Web 3.0 is where the web is headed. A network of participants that can trustlessly interact with each other without the need of third party intermediaries. Where Web 2.0 was read-write, Web 3.0 is read-write-own.
When the internet was being established as a generalised network to facilitate communication by government agencies, universities and research organisations — engineers took notice. Upon realising what an openly accessible network that spans the globe offered, entrepreneurs from outside the bubble came in. As building on the Internet (Technically the Internet Protocol or IP) directly wasn’t possible, inventors like Tim Berners Lee introduced protocols like the World Wide Web (WWW) which sat on a layer above IP. This gave birth to what we call the web today.
It’s important to understand that the Internet and the web are NOT the same. One sits over the other, as represented in the illustration below.
tldr; read only.
Early days of the web brought us the concept of websites where people could put up content of any kind in the form of pages. These pages were accessible to anyone anywhere in the world who were a part of the network and had the unique identifiers (Technically URLs) of said pages. These URLs were just reserved spaces on the common network, which is why they were given the name web-‘sites’. This so-called “web” where people could host content, although revolutionary, came with its own set of limitations:
As this network grew, the foundational infrastructure (the network layer which facilitated IP) like satellites, wires, towers, etc. was being consolidated by telecom companies. And the layer above (WWW) was still hosted ‘locally’, meaning that websites and their underlying data were stored with the creators of said websites in a siloed manner.
In simple words, at this point: Data is centralised, the storage of the data is centralised, and the communication of said data is centralised as well.
This phase of the web enabled a notable shift towards user participation. Rather than users being limited to ‘read’ only capabilities, they could now ‘write’.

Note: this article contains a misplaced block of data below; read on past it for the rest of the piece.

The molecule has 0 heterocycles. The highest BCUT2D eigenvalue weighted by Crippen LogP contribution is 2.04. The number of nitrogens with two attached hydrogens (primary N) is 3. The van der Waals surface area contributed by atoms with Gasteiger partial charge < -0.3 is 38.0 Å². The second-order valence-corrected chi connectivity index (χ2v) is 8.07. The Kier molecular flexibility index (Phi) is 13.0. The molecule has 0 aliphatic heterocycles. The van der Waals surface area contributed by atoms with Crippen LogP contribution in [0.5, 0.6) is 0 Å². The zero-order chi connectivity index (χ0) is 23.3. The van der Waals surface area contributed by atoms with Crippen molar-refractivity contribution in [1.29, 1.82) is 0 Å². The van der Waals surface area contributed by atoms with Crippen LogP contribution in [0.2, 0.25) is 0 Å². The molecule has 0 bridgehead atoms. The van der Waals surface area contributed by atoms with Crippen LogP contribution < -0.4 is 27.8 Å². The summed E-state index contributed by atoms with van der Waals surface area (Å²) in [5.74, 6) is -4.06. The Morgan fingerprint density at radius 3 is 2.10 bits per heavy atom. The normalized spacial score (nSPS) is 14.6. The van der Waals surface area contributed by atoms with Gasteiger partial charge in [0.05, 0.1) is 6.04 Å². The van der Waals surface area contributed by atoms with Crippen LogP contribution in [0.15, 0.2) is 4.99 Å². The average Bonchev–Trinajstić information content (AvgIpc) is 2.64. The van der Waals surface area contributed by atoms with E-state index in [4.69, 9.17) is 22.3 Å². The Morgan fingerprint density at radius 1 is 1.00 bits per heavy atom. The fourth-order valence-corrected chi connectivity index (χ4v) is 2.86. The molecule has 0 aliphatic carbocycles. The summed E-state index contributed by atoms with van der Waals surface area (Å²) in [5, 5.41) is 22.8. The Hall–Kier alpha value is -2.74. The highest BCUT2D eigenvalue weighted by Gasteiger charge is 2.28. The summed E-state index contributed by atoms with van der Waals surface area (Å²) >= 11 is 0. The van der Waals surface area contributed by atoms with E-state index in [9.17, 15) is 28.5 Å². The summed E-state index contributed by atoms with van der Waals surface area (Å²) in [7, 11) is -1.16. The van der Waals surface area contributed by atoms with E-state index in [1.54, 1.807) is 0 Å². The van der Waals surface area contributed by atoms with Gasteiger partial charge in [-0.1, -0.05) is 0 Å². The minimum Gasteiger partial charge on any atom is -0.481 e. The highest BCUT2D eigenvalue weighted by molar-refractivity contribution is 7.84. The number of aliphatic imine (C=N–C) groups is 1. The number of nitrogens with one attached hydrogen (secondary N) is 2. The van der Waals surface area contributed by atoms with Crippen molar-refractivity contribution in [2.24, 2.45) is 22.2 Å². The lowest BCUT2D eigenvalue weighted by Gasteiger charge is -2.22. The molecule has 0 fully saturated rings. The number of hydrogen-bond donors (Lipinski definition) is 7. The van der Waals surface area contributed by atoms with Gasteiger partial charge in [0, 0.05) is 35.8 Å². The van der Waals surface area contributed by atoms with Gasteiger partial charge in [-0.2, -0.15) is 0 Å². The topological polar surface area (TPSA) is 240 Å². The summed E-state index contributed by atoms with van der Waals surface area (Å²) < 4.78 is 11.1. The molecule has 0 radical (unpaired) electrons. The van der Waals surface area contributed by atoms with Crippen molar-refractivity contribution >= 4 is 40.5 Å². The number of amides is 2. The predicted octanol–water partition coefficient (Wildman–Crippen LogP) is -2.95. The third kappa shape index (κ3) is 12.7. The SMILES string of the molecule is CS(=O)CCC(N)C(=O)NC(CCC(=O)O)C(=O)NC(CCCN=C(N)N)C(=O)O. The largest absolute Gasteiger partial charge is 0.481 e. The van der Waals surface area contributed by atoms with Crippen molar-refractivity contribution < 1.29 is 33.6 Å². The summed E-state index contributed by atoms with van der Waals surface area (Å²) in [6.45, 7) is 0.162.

This iteration of the web enabled software over the web, rather than just basic content. This was a result of improvement in protocols, and their enablers like browsers, operating systems, etc. One popular software category that took off on the web was social networking.
Social networking is what enabled the capability of users to interact with the network, let alone just consume from it. Protocols like Email, and Platforms like MySpace, Facebook, YouTube, etc. became the norm. As content on the web was now majorly contributed by the users of websites and not the creators themselves, there needed to be a shift from siloed, centralised storage to decentralised hosting, where users hosted their own data. But that’s not what happened. Users did contribute the data, but the data was still held by the creators of websites. All while the users didn’t realise the consequences of it.
Think of hosting as the concept of custody. If you hosted your data, it would be considered self custody, just like how it would be if you held your cash instead of keeping it with a bank. But the convenience of keeping your cash at the bank outweighed any reasoning of consequence. This is what happened in Web 2.0.
Which means that users didn’t control the data they offered. Websites host their data for them. And so, users were expected to abide by their Terms & Conditions (T&C) or they’d be disallowed from the website. Not to mention, the website can change their T&C at anytime forcing the user to agree or be cut off from the service and, in some circumstances, their own data.
In simple words: Data is decentralised, the storage of the data is centralised, and the communication of said data is centralised as well.
While the second iteration of the web relied on users to offer data which the host would reap the benefits of, the third iteration would transfer the benefits back to the users. In most cases, with Web 2.0, you as a user had little to no control over your own data as mentioned above. Furthermore, you never knew if the services, software, and programmes you enjoyed using would stick around.
Web 3.0 is solving this. Not just is this iteration solving centralisation brought about by the web, but solving centralisation in most industries.
Most Web 3.0 applications are referred to as DApps (or Decentralised Applications), which are built on peer-to-peer networks like IPFS and Ethereum. What makes them decentralised is:
Unlike websites built and hosted on siloed servers, DApps are built and hosted on these networks, via smart contracts. And another benefit these DApps achieve as a result of being on one common network is ‘Interoperability’. Interoperability is the ability for any function to be able to interact with any other function, even if they are on different applications.
Smart contracts are like pieces of code that run on blockchain-based networks. Once deployed, they operate as programmed where users can rely on them to be unstoppable and censorship-resistant.
In simple words: Data is decentralised, the storage of the data is decentralised, and the communication of said data is still centralised.
But as a result of newer incentive structures and ways of coordination as a result of Web 3.0 (and the already growing accessibility to high fidelity devices), the foundational layer (where the communication happens) is ripe to be decentralised as well. The technology and the network of participants finally make the idea of a decentralised internet feasible.